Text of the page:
So I closed my Facebook account
Could it be that folks aren’t in a buying mood when hanging out digitally with their friends? – Stephen Baker
“I think we changed the world, but this notion that we shouldn’t be self-critical and that we shouldn’t be hard on ourselves is irresponsible.” – Jaron Lanier
As a citizen of the world, no one will really care if you close your Facebook account, (except for your “friends” of course) but if you work as an interactive strategist you had better brace yourself for a flood of questions about closing your Facebook account. The good news is that the questions are all built around the same premise – why? And the best answer to that is to turn the question on its head and ask – why not?
It goes without saying that humans are fallible and we reward ourselves in very strange ways. For instance, our brain’s pleasure centres light up when we pick up (cuddle?) our iPhones. We find it hard to ignore them. I find this sad. And yet it is just one offshoot of our anthropological need to always be in touch with our loved ones, our social groups, and, if you use Facebook, your old high school buddies. There’s nothing new in this. In centuries past, lovers would send notes to each other across town, delivered by a servant who arrived by horse and carriage, the transport technology of its day. Modern technologies simply shorten the distance between us.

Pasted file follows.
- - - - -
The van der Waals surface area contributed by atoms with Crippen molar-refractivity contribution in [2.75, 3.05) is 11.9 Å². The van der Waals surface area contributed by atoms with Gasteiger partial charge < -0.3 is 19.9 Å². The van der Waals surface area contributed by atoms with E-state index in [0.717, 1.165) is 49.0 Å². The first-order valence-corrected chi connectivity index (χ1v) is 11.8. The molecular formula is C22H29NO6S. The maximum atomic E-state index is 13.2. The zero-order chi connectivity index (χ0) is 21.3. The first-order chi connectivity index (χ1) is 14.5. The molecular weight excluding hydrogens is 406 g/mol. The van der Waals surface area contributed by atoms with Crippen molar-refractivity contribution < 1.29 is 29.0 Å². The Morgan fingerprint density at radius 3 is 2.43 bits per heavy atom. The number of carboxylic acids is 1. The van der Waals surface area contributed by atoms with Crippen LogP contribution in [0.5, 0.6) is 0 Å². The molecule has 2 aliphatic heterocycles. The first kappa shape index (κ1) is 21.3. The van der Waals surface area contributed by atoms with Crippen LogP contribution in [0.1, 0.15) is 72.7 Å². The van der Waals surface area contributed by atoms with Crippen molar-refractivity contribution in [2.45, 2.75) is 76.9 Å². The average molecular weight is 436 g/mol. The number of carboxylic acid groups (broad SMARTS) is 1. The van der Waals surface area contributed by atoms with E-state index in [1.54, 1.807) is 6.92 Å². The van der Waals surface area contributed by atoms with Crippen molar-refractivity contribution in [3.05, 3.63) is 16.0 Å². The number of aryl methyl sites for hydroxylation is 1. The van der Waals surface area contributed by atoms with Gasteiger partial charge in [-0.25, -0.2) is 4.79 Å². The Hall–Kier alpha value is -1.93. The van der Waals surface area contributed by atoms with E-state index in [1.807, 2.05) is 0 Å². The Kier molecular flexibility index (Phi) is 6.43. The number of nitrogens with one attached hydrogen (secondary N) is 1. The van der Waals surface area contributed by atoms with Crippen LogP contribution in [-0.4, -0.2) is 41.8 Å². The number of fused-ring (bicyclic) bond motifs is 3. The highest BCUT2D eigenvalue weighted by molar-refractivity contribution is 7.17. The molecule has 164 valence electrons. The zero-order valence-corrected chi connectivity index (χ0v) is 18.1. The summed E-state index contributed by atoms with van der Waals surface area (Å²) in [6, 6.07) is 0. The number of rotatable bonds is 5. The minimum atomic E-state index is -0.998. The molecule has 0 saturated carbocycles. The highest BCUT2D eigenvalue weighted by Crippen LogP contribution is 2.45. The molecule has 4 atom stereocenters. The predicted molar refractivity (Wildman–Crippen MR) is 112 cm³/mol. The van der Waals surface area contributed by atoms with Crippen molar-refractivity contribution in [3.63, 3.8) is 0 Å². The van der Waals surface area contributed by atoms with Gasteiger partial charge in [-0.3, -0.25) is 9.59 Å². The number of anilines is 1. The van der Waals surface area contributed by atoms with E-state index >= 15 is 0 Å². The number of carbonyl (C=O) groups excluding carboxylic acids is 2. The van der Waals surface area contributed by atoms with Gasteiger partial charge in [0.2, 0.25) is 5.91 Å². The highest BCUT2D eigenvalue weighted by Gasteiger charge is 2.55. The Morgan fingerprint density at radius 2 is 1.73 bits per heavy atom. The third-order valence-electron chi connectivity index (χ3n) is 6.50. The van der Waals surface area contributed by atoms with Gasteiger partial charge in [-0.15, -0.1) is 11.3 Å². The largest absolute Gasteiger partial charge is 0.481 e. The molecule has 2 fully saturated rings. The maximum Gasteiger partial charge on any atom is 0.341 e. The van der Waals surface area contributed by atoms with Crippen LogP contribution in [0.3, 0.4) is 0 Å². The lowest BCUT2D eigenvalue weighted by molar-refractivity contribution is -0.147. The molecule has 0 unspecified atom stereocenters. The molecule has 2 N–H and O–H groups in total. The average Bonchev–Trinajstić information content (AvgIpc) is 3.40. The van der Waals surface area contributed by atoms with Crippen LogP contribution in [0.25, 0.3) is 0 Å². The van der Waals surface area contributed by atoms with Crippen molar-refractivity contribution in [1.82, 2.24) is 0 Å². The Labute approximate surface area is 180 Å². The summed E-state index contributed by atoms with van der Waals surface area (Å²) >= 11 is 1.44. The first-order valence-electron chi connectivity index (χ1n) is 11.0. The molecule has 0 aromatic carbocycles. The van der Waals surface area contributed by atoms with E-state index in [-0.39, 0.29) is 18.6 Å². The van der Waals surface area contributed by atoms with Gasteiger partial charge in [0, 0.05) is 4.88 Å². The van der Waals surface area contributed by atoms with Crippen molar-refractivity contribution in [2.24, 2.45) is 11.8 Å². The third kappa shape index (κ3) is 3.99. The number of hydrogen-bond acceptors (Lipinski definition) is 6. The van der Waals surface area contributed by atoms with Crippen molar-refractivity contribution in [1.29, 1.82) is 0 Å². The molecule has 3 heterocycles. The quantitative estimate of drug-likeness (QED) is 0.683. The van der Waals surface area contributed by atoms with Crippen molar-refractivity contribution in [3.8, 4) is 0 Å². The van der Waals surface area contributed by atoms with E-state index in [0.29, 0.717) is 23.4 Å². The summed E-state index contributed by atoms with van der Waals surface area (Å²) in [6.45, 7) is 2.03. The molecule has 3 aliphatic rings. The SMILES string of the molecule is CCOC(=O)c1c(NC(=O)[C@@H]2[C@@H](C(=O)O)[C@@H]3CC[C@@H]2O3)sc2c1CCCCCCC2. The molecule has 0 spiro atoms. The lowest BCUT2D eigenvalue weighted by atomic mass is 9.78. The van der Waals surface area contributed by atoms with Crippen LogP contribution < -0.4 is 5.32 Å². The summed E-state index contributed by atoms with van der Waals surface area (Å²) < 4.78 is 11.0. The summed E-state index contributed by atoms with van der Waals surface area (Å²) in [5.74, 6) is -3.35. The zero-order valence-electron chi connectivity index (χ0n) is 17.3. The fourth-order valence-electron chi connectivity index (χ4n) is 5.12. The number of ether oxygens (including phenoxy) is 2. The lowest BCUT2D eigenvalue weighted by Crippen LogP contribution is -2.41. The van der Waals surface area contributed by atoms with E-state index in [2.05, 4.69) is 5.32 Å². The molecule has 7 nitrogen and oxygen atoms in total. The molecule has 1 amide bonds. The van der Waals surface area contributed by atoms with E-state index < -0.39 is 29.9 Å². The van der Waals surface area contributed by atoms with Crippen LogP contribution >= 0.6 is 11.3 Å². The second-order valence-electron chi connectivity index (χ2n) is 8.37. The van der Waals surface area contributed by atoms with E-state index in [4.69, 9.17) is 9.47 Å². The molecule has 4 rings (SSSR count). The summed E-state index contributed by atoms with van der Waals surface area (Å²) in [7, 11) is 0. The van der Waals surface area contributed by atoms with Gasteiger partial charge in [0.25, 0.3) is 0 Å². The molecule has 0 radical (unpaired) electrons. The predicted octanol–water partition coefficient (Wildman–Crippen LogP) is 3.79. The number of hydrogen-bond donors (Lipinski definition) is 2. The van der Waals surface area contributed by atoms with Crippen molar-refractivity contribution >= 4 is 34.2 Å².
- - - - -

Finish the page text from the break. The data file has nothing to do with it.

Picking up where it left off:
I wasn’t using Facebook to stay in touch with people – how could I, I had 3,800 friends? I used it to share posts such as this one, or post news links (mainly political and economic news.) I would also check Google Analytics to see how much traffic was generated on North.com from Facebook when I shared my blog posts. Turns out, not much. Twitter does a far more admirable job, as does Reddit and LinkedIn. And of course there’s Dark Social. For me then, Facebook was all business. The North Facebook page can handle that perfectly well, expertly overseen by our two social lab mavens, Alison and Jessica. They also run our North Tumblr and our Pinterest and Twitter accounts.
Facebook is a great tool for staying in touch with friends and family, I’ll give it that. As I wasn’t using it for that, and it wasn’t driving much traffic to the North blog, then it just became a time suck, as I found myself voyeuristically clicking around the site. What I am suggesting is that Facebook and business, especially the advertising business, don’t get along too well. Here’s Stephen Baker mulling Facebook’s place in business and culture: